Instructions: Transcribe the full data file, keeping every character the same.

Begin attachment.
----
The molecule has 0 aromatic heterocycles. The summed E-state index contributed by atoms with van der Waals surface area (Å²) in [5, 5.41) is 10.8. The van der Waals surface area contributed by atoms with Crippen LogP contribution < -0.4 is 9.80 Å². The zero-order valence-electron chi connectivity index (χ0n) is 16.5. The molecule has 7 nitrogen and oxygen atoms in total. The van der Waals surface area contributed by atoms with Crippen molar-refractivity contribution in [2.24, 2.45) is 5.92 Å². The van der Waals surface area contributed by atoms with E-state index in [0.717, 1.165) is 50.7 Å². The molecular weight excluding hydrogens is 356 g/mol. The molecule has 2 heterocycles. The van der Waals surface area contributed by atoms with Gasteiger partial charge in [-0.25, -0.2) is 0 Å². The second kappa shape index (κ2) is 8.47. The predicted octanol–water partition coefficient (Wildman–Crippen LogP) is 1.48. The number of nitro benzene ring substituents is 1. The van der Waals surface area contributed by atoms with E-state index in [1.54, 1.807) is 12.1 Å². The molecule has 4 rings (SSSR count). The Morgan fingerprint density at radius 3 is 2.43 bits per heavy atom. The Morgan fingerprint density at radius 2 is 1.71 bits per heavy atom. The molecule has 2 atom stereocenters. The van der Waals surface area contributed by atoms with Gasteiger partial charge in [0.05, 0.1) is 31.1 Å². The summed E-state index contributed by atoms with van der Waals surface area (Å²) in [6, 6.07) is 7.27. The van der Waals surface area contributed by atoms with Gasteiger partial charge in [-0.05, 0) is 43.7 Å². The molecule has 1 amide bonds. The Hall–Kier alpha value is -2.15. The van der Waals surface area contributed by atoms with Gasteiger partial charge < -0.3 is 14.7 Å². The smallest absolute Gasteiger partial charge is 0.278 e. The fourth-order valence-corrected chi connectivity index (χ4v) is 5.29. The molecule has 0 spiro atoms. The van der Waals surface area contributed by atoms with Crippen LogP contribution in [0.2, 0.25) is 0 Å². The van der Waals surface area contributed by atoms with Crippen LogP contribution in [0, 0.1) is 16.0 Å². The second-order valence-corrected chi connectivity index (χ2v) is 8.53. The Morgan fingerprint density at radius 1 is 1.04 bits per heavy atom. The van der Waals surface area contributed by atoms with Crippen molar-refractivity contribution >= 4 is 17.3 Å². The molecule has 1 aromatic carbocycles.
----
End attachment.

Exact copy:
The molecule has 0 aromatic heterocycles. The summed E-state index contributed by atoms with van der Waals surface area (Å²) in [5, 5.41) is 10.8. The van der Waals surface area contributed by atoms with Crippen LogP contribution < -0.4 is 9.80 Å². The zero-order valence-electron chi connectivity index (χ0n) is 16.5. The molecule has 7 nitrogen and oxygen atoms in total. The van der Waals surface area contributed by atoms with Crippen molar-refractivity contribution in [2.24, 2.45) is 5.92 Å². The van der Waals surface area contributed by atoms with E-state index in [0.717, 1.165) is 50.7 Å². The molecular weight excluding hydrogens is 356 g/mol. The molecule has 2 heterocycles. The van der Waals surface area contributed by atoms with Gasteiger partial charge in [-0.25, -0.2) is 0 Å². The second kappa shape index (κ2) is 8.47. The predicted octanol–water partition coefficient (Wildman–Crippen LogP) is 1.48. The number of nitro benzene ring substituents is 1. The van der Waals surface area contributed by atoms with E-state index in [1.54, 1.807) is 12.1 Å². The molecule has 4 rings (SSSR count). The Morgan fingerprint density at radius 3 is 2.43 bits per heavy atom. The Morgan fingerprint density at radius 2 is 1.71 bits per heavy atom. The molecule has 2 atom stereocenters. The van der Waals surface area contributed by atoms with Gasteiger partial charge in [0.05, 0.1) is 31.1 Å². The summed E-state index contributed by atoms with van der Waals surface area (Å²) in [6, 6.07) is 7.27. The van der Waals surface area contributed by atoms with Gasteiger partial charge in [-0.05, 0) is 43.7 Å². The molecule has 1 amide bonds. The Hall–Kier alpha value is -2.15. The van der Waals surface area contributed by atoms with Gasteiger partial charge < -0.3 is 14.7 Å². The smallest absolute Gasteiger partial charge is 0.278 e. The fourth-order valence-corrected chi connectivity index (χ4v) is 5.29. The molecule has 0 spiro atoms. The van der Waals surface area contributed by atoms with Crippen LogP contribution in [0.2, 0.25) is 0 Å². The van der Waals surface area contributed by atoms with Crippen LogP contribution in [0, 0.1) is 16.0 Å². The second-order valence-corrected chi connectivity index (χ2v) is 8.53. The Morgan fingerprint density at radius 1 is 1.04 bits per heavy atom. The van der Waals surface area contributed by atoms with Crippen molar-refractivity contribution >= 4 is 17.3 Å². The molecule has 1 aromatic carbocycles.